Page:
“Well, we don’t. Our mortgage, car payments, utilities are all auto-withdrawn. Even our car insurances.”
“And this is the only home you own?”
“You must be joking.”
“A lot of young married couples have vacation homes.”
“We’re not so young. I’m thirty-four. Kevin is forty.”
“And, no children—right?”
“No—no children.” A deep sadness washed over her face, leaving it drawn, and she looked down at her hands wrapped around the tea cup.
Uh oh. Caburn thought of a string of expletives that he could not mouth in front of this woman. But he suspected that when she learned the truth about her husband she would be cleft in two. “Does he call you—say from whatever country he’s in, just to check in, see how you’re doing?”
“No. Never. He leaves his cell and his Palm Pilot in his car. He does often e-mail me from the VIP lounges. That’s where he has to wait until his flights are called—so he uses the courtesy internet to alert me as to when or what time I can expect him home.”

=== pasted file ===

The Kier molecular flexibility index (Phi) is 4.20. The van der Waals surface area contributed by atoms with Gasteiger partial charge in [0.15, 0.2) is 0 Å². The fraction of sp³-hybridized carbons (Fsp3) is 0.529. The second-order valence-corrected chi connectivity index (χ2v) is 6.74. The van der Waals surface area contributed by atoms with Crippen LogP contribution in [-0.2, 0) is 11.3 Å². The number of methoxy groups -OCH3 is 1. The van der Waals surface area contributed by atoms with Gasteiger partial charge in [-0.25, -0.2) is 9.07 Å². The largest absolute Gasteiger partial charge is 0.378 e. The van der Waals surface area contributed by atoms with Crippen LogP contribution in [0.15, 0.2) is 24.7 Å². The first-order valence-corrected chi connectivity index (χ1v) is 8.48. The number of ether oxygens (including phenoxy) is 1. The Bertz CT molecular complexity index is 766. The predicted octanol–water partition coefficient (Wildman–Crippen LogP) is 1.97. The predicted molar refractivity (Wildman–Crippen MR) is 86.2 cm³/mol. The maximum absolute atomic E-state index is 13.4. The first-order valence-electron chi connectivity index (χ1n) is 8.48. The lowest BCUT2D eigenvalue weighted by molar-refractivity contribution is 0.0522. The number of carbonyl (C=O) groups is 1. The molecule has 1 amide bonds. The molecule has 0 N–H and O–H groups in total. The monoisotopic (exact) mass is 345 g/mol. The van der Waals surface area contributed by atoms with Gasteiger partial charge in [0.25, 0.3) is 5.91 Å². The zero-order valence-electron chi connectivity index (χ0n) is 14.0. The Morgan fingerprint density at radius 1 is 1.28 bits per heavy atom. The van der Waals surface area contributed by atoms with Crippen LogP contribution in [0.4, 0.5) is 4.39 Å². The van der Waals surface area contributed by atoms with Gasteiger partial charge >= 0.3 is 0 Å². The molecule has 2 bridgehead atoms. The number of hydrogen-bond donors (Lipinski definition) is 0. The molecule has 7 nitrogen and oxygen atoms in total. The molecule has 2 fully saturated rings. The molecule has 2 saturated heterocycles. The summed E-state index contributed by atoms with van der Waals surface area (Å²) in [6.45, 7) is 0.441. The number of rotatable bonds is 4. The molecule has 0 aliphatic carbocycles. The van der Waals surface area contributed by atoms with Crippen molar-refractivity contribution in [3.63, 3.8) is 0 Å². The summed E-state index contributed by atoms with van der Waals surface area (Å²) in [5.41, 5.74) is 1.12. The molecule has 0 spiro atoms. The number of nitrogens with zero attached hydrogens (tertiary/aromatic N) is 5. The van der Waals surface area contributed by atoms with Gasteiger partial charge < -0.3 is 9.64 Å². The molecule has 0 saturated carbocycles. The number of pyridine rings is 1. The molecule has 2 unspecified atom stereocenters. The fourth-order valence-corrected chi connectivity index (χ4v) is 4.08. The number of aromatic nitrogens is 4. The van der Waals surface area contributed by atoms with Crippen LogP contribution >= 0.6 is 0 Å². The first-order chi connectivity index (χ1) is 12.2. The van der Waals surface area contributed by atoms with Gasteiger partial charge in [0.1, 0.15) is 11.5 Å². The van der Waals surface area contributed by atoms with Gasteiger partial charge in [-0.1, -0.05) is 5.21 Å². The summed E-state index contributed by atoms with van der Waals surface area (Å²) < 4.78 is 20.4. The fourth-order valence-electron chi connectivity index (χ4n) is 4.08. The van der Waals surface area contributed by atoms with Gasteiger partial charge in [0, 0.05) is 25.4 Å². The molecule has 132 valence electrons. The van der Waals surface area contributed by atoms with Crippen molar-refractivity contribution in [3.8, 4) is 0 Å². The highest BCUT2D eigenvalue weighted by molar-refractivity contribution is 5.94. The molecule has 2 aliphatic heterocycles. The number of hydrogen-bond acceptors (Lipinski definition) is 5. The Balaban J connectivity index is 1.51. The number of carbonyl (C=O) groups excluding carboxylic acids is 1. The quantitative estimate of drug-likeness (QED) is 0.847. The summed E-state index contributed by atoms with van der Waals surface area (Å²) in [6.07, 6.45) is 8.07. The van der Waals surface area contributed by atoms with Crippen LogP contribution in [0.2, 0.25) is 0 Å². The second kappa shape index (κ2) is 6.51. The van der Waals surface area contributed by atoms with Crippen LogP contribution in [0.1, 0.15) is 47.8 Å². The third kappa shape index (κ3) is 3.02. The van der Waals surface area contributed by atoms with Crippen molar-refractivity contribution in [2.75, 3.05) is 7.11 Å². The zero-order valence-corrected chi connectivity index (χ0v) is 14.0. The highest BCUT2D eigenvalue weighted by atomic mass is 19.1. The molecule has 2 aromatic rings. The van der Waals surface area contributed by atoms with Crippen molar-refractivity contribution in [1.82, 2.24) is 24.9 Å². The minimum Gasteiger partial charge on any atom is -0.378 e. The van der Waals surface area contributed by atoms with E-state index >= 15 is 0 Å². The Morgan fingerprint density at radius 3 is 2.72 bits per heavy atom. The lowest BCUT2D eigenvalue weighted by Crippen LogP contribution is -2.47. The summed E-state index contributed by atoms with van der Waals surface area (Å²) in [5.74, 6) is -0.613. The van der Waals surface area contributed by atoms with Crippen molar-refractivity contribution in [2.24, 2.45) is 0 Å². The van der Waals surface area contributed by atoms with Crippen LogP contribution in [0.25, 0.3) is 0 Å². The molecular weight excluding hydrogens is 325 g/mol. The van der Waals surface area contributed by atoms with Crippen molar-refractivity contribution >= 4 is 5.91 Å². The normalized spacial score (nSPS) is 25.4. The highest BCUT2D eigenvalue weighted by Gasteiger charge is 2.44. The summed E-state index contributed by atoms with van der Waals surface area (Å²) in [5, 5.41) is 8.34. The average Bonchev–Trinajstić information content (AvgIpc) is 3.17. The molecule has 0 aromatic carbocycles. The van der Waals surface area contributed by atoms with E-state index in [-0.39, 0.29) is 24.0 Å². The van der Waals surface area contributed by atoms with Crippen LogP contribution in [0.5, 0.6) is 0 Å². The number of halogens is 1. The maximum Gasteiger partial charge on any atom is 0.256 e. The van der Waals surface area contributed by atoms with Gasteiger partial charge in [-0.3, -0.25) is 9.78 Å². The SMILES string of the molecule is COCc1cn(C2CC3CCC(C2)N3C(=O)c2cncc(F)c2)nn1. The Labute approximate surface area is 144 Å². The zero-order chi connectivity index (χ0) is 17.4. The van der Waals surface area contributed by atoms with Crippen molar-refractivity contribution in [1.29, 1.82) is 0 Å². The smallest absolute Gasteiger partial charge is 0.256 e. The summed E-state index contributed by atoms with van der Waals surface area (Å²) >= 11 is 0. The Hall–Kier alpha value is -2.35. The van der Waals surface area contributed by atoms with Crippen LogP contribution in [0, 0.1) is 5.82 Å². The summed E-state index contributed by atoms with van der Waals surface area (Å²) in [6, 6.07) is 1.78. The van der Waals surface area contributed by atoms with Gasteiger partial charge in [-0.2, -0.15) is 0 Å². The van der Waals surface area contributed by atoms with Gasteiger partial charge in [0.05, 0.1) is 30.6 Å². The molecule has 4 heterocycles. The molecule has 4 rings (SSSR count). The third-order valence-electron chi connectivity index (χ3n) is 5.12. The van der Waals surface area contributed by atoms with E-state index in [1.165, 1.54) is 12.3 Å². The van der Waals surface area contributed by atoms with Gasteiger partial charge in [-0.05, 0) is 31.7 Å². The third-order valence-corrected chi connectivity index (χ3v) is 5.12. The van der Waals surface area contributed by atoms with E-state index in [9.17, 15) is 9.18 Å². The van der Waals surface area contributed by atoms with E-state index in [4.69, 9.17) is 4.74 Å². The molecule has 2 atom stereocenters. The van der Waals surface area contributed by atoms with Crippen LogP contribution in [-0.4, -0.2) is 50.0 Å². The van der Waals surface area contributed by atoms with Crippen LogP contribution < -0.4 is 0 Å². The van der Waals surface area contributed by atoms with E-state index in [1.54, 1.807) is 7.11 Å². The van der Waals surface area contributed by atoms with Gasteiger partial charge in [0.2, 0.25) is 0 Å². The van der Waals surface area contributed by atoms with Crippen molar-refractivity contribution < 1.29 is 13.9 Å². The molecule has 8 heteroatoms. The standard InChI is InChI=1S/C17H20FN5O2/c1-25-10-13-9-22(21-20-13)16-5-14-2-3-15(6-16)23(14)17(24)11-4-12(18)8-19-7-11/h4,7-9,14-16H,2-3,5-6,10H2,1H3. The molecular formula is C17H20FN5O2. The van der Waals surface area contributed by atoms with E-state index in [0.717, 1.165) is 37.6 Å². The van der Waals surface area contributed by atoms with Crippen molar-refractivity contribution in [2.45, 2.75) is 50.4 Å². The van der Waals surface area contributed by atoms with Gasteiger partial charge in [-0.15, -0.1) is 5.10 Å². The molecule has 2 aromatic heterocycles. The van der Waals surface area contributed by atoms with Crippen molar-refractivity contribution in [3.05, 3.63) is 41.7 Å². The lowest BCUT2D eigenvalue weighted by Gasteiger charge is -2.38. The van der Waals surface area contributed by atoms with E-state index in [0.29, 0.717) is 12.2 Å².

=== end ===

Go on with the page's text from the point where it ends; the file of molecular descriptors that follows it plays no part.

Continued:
“Has he emailed you, say in the past three or four days?”
“Have you ever gone on a dispatch with him? Or met him at the end of run—say in London or Paris?”
“Well, that wouldn’t be against the law, you know. A courier makes his delivery, and if he doesn’t have a return pouch—or he has to wait for it—he can take a day or two off—meet his wife or girlfriend. It happens.”
“Not with us. I have a job. We can’t leave his mother for more than overnight. And that’s only if our neighbor stays over. She’s…”
“—Not well. Right. I understand.” Caburn drained his cup, and returned his pen and notebook to his pocket. “I think that will do it. I appreciate your time—and the tea. If I need anything else, I’ll call first.”